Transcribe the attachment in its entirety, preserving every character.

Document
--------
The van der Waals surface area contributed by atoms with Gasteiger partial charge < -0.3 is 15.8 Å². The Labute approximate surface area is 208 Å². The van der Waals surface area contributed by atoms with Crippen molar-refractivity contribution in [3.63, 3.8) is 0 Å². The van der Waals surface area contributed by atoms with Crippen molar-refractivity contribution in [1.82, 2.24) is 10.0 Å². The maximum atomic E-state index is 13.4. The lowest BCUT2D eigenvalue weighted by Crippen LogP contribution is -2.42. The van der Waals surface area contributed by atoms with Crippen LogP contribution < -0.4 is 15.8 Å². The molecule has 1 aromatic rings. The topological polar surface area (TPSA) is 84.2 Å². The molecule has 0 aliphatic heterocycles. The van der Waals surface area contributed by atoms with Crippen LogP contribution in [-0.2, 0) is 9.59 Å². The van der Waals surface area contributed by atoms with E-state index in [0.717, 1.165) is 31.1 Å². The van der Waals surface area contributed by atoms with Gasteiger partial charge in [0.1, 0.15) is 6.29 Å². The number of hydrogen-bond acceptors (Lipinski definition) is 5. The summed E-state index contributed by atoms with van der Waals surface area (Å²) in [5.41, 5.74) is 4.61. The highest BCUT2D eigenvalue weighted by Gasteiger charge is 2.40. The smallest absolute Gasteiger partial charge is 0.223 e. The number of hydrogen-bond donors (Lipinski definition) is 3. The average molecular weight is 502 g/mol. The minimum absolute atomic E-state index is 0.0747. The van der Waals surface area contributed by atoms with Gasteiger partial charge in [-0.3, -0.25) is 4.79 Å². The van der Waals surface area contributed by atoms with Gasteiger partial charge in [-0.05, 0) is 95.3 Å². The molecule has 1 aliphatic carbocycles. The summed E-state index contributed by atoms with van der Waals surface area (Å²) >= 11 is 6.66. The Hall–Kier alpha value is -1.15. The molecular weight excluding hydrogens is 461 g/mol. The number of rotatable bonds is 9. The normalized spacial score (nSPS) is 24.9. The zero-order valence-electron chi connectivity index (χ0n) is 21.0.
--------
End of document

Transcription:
The van der Waals surface area contributed by atoms with Gasteiger partial charge < -0.3 is 15.8 Å². The Labute approximate surface area is 208 Å². The van der Waals surface area contributed by atoms with Crippen molar-refractivity contribution in [3.63, 3.8) is 0 Å². The van der Waals surface area contributed by atoms with Crippen molar-refractivity contribution in [1.82, 2.24) is 10.0 Å². The maximum atomic E-state index is 13.4. The lowest BCUT2D eigenvalue weighted by Crippen LogP contribution is -2.42. The van der Waals surface area contributed by atoms with Crippen LogP contribution < -0.4 is 15.8 Å². The molecule has 1 aromatic rings. The topological polar surface area (TPSA) is 84.2 Å². The molecule has 0 aliphatic heterocycles. The van der Waals surface area contributed by atoms with Crippen LogP contribution in [-0.2, 0) is 9.59 Å². The van der Waals surface area contributed by atoms with E-state index in [0.717, 1.165) is 31.1 Å². The van der Waals surface area contributed by atoms with Gasteiger partial charge in [0.1, 0.15) is 6.29 Å². The number of hydrogen-bond acceptors (Lipinski definition) is 5. The summed E-state index contributed by atoms with van der Waals surface area (Å²) in [5.41, 5.74) is 4.61. The highest BCUT2D eigenvalue weighted by Gasteiger charge is 2.40. The smallest absolute Gasteiger partial charge is 0.223 e. The number of hydrogen-bond donors (Lipinski definition) is 3. The average molecular weight is 502 g/mol. The minimum absolute atomic E-state index is 0.0747. The van der Waals surface area contributed by atoms with Gasteiger partial charge in [-0.3, -0.25) is 4.79 Å². The van der Waals surface area contributed by atoms with Gasteiger partial charge in [-0.05, 0) is 95.3 Å². The molecule has 1 aliphatic carbocycles. The summed E-state index contributed by atoms with van der Waals surface area (Å²) >= 11 is 6.66. The Hall–Kier alpha value is -1.15. The molecular weight excluding hydrogens is 461 g/mol. The number of rotatable bonds is 9. The normalized spacial score (nSPS) is 24.9. The zero-order valence-electron chi connectivity index (χ0n) is 21.0.